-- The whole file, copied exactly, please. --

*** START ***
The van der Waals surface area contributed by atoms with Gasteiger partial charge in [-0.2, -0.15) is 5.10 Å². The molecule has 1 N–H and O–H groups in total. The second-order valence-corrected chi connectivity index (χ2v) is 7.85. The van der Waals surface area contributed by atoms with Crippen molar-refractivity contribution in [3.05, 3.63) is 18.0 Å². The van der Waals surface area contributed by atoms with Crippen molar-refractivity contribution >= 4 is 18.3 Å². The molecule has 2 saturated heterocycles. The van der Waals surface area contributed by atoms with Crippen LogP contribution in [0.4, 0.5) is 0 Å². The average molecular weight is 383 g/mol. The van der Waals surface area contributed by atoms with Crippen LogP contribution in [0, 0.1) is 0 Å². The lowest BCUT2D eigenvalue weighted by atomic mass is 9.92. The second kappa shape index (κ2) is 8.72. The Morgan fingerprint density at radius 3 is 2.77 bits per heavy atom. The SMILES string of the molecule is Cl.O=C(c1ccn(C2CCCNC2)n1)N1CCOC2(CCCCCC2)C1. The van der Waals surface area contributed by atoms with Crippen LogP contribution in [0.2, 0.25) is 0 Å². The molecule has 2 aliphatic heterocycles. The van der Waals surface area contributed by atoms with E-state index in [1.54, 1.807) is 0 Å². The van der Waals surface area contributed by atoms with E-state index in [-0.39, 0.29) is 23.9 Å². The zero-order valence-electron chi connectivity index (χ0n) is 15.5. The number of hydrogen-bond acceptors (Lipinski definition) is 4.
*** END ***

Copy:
The van der Waals surface area contributed by atoms with Gasteiger partial charge in [-0.2, -0.15) is 5.10 Å². The molecule has 1 N–H and O–H groups in total. The second-order valence-corrected chi connectivity index (χ2v) is 7.85. The van der Waals surface area contributed by atoms with Crippen molar-refractivity contribution in [3.05, 3.63) is 18.0 Å². The van der Waals surface area contributed by atoms with Crippen molar-refractivity contribution >= 4 is 18.3 Å². The molecule has 2 saturated heterocycles. The van der Waals surface area contributed by atoms with Crippen LogP contribution in [0.4, 0.5) is 0 Å². The average molecular weight is 383 g/mol. The van der Waals surface area contributed by atoms with Crippen LogP contribution in [0, 0.1) is 0 Å². The lowest BCUT2D eigenvalue weighted by atomic mass is 9.92. The second kappa shape index (κ2) is 8.72. The Morgan fingerprint density at radius 3 is 2.77 bits per heavy atom. The SMILES string of the molecule is Cl.O=C(c1ccn(C2CCCNC2)n1)N1CCOC2(CCCCCC2)C1. The van der Waals surface area contributed by atoms with Crippen LogP contribution in [0.2, 0.25) is 0 Å². The molecule has 2 aliphatic heterocycles. The van der Waals surface area contributed by atoms with E-state index in [1.54, 1.807) is 0 Å². The van der Waals surface area contributed by atoms with E-state index in [-0.39, 0.29) is 23.9 Å². The zero-order valence-electron chi connectivity index (χ0n) is 15.5. The number of hydrogen-bond acceptors (Lipinski definition) is 4.